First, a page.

Concerns have been raised about the incidence of coronavirus in several meat plants in Northern Ireland.
At the weekend, trade union Unite said it was aware of a number of cases amongst workers at Linden Foods in Dungannon.
In Monday's Tyrone Herald, there is a story about concerns by some staff at a different company - Omagh Meats.
Omagh Meats' parent company Foyle Food Group Limited (FFG) has confirmed some of its employees tested positive.
However, it did not provide specific numbers.
Unite has called for testing for all food production workers in the sector and temporary closures for deep cleans where necessary.
Organiser Davy Kettyles said the situation was "hugely concerning".
Unite said it was aware of seven cases of Covid-19 in Linden.
It is understood they have been confirmed over the space of several weeks.
In a statement, Linden said since agri-food workers had been approved for government testing it had insisted any staff showing symptoms avail of the measure.
"To date, we have received both positive and negative Covid-19 results and continue to reinforce our rigorous health and safety Covid-19 protocols," a spokesperson said.
"We report all Covid-19 related absences to the designated government agency."
About 1,100 staff work in two Linden facilities in Dungannon. The union is not recognised by management, which operates a system of worker councils.
The company has put in place rules to facilitate social distancing including staggered start times and has spent a six figure sum on measures including protective screens.
It has engaged with the Health and Safety Executive for Northern Ireland (HSENI), though as yet there has been no inspection, something the union has called for.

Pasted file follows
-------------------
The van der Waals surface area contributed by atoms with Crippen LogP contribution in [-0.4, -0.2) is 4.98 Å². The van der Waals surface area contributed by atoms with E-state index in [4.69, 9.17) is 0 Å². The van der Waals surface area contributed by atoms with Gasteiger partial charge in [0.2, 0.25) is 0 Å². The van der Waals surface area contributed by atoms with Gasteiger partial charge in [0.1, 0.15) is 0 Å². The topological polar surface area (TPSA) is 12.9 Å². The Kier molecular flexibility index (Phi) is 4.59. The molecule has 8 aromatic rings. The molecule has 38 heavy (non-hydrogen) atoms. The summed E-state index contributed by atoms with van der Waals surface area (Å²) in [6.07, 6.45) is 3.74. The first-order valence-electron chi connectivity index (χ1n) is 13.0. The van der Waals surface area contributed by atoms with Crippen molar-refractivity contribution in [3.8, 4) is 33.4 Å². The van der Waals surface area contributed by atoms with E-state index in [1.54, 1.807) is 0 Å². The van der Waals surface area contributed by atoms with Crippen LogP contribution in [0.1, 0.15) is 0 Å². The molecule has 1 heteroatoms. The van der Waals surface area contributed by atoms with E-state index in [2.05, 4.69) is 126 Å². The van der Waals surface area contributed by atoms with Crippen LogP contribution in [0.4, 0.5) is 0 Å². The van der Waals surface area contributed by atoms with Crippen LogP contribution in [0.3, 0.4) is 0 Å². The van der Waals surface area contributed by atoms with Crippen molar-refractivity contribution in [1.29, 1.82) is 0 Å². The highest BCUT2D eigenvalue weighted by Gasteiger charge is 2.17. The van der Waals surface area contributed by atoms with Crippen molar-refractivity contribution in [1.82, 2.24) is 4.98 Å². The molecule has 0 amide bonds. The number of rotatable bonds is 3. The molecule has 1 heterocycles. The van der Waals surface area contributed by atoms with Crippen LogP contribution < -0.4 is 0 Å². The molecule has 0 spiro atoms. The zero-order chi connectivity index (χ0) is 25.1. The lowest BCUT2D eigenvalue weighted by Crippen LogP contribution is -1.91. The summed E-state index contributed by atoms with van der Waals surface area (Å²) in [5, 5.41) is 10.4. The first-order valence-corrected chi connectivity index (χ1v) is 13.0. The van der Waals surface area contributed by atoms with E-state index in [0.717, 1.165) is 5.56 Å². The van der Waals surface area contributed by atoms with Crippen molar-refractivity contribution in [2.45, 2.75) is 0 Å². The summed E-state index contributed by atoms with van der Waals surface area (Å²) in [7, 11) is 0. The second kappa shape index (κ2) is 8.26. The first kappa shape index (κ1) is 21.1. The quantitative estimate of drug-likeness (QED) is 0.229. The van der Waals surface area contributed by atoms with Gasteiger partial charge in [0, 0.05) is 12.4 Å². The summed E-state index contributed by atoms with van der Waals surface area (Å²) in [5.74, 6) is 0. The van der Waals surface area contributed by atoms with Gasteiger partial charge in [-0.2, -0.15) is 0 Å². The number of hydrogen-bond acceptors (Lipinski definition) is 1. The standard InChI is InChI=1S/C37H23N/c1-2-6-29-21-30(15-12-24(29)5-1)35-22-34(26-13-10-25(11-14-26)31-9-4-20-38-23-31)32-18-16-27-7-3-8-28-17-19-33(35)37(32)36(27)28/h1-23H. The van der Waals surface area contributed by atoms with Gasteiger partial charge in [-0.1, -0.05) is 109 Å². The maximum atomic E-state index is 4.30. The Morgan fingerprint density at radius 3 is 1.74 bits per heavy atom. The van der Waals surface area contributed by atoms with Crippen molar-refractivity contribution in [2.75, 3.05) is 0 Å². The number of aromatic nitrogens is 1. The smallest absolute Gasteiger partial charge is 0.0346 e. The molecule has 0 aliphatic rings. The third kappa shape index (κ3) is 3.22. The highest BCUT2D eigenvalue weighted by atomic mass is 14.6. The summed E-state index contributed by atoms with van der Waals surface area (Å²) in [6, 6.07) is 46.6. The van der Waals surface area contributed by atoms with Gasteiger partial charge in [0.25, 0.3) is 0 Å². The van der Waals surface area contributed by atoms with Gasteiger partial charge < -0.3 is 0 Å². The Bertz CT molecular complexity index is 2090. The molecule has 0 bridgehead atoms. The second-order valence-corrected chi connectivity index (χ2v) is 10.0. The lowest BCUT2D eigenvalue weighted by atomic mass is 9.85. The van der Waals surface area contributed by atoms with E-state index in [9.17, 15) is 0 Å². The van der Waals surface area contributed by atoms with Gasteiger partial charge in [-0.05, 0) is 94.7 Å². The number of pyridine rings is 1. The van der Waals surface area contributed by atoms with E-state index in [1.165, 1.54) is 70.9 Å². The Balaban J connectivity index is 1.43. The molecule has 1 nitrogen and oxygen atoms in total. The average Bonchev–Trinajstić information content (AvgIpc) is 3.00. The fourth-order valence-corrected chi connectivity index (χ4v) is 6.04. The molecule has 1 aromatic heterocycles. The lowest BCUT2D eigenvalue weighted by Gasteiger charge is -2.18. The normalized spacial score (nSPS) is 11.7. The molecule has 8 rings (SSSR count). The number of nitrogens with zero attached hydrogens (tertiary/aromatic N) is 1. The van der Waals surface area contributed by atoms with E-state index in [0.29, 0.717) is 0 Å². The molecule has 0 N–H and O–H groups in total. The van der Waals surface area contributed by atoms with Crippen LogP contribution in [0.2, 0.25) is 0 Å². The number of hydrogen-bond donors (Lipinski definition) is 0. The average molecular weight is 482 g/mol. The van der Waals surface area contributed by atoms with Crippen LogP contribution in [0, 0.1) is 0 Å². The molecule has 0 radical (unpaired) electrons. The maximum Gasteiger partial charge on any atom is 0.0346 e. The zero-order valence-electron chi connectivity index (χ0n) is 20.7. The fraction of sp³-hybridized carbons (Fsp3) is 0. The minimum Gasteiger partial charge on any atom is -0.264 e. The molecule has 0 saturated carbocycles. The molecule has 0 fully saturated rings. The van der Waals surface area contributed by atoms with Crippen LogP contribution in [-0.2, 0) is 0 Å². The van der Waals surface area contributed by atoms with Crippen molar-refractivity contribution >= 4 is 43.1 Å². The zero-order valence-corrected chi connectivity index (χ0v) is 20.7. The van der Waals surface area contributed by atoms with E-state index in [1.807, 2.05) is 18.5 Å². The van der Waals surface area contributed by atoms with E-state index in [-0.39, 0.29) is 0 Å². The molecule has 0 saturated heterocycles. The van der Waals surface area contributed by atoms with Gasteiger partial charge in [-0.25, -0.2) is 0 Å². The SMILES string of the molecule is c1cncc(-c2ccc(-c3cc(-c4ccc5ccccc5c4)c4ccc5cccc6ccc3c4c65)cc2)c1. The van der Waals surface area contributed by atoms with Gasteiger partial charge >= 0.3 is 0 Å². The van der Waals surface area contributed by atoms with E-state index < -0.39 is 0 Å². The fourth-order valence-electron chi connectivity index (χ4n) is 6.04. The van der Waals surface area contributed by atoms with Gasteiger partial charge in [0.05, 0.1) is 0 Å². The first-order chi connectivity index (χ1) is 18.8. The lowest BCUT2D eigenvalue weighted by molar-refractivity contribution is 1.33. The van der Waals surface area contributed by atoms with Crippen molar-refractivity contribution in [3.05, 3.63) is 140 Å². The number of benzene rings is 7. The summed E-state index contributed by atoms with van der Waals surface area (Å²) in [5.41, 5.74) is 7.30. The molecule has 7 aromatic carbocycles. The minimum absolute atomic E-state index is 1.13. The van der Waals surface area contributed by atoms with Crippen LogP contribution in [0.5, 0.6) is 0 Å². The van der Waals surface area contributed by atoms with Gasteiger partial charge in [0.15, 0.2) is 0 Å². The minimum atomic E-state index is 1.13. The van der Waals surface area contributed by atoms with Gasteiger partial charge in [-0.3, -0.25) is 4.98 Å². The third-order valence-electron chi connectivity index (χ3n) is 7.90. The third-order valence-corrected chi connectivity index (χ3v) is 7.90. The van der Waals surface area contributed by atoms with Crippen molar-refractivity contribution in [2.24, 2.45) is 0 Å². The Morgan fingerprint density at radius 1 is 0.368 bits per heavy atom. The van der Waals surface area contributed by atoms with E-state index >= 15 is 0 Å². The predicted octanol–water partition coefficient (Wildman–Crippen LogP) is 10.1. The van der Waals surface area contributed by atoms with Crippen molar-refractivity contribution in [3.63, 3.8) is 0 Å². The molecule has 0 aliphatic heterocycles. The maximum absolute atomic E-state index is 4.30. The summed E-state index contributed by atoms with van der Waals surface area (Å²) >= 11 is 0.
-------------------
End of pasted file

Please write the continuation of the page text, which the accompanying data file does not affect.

FFG said it was also complying with government and health and safety guidance to protect employees.
It said deep cleans were being carried out on a daily basis and social distancing was in place.
"We can confirm that a number of employees at our Omagh site have confirmed positive for Covid-19," an FFG spokesperson said.
"We are providing full support to these employees, who are no longer attending for work.
"Other employees who have been in contact with any affected employees are also being tested."
FFG has operated in Northern Ireland for more than 40 years and currently employs more than 1,400 people across the UK and Ireland.
The food industry issued its own guidance on measures for factories and it was followed up with similar recommendations produced by an executive-established committee involving employers, trade unions, the public health agency and the HSENI.
They included the need for two-metre distancing, the provision of personal protective equipment where necessary and the installation of partitions where social distancing could not be achieved.
An HSENI spokesperson said there had been inspections of food processing facilities over the past week and that unannounced inspections would continue over the coming weeks and months.
They added that HSENI took complaints raised by unions and employees seriously and was working with DAERA and industry representative bodies to monitor issues "and provide information and clarification where possible".
The issue of coronavirus clusters in meat plants has been seen in the Republic of Ireland, where 10 have had clusters of infection involving almost 600 staff.
Mr Kettyles called on the Northern Ireland Executive to do more: "In the Republic, we have seen outbreak control teams sent to deal with clusters but the Northern Ireland Executive has done nothing."
Monitoring has been going on to assess the impact of the virus on food production facilities - which continue to operate at full capacity according to industry body the Northern Ireland Food and Drink Association.
Its recent figures shows that absenteeism from work changed from 14% in early April to 8% towards the end of that month.